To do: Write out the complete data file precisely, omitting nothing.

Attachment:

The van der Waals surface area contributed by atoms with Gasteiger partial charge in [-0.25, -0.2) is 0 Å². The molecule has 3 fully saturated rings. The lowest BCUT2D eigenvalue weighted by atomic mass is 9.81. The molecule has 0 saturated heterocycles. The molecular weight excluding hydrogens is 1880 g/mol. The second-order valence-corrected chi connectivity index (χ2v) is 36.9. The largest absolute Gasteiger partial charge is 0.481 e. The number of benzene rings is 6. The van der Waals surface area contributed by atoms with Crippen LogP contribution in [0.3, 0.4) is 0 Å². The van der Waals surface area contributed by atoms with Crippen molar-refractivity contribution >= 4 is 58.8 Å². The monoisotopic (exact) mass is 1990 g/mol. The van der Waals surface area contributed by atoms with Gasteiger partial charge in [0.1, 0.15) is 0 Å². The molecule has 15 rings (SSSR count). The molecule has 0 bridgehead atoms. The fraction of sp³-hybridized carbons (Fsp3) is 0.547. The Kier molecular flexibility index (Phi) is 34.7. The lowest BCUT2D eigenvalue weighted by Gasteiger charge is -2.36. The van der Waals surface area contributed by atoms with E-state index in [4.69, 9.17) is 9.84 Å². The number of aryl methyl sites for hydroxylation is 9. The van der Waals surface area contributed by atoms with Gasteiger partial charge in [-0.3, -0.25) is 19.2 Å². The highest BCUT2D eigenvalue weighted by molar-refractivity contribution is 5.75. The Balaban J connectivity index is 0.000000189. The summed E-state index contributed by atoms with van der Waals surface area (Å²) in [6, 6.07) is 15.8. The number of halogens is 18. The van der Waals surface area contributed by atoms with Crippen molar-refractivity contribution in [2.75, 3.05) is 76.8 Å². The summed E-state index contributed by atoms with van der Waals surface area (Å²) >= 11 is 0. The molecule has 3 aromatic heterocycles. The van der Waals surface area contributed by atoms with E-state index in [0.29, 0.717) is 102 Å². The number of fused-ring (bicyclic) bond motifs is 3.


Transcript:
The van der Waals surface area contributed by atoms with Gasteiger partial charge in [-0.25, -0.2) is 0 Å². The molecule has 3 fully saturated rings. The lowest BCUT2D eigenvalue weighted by atomic mass is 9.81. The molecule has 0 saturated heterocycles. The molecular weight excluding hydrogens is 1880 g/mol. The second-order valence-corrected chi connectivity index (χ2v) is 36.9. The largest absolute Gasteiger partial charge is 0.481 e. The number of benzene rings is 6. The van der Waals surface area contributed by atoms with Crippen LogP contribution in [0.3, 0.4) is 0 Å². The van der Waals surface area contributed by atoms with Crippen molar-refractivity contribution >= 4 is 58.8 Å². The monoisotopic (exact) mass is 1990 g/mol. The van der Waals surface area contributed by atoms with Gasteiger partial charge in [0.1, 0.15) is 0 Å². The molecule has 15 rings (SSSR count). The molecule has 0 bridgehead atoms. The fraction of sp³-hybridized carbons (Fsp3) is 0.547. The Kier molecular flexibility index (Phi) is 34.7. The lowest BCUT2D eigenvalue weighted by Gasteiger charge is -2.36. The van der Waals surface area contributed by atoms with E-state index in [4.69, 9.17) is 9.84 Å². The number of aryl methyl sites for hydroxylation is 9. The van der Waals surface area contributed by atoms with Gasteiger partial charge in [-0.3, -0.25) is 19.2 Å². The highest BCUT2D eigenvalue weighted by molar-refractivity contribution is 5.75. The Balaban J connectivity index is 0.000000189. The summed E-state index contributed by atoms with van der Waals surface area (Å²) in [6, 6.07) is 15.8. The number of halogens is 18. The van der Waals surface area contributed by atoms with Crippen molar-refractivity contribution in [2.75, 3.05) is 76.8 Å². The summed E-state index contributed by atoms with van der Waals surface area (Å²) >= 11 is 0. The molecule has 3 aromatic heterocycles. The van der Waals surface area contributed by atoms with E-state index in [0.29, 0.717) is 102 Å². The number of fused-ring (bicyclic) bond motifs is 3.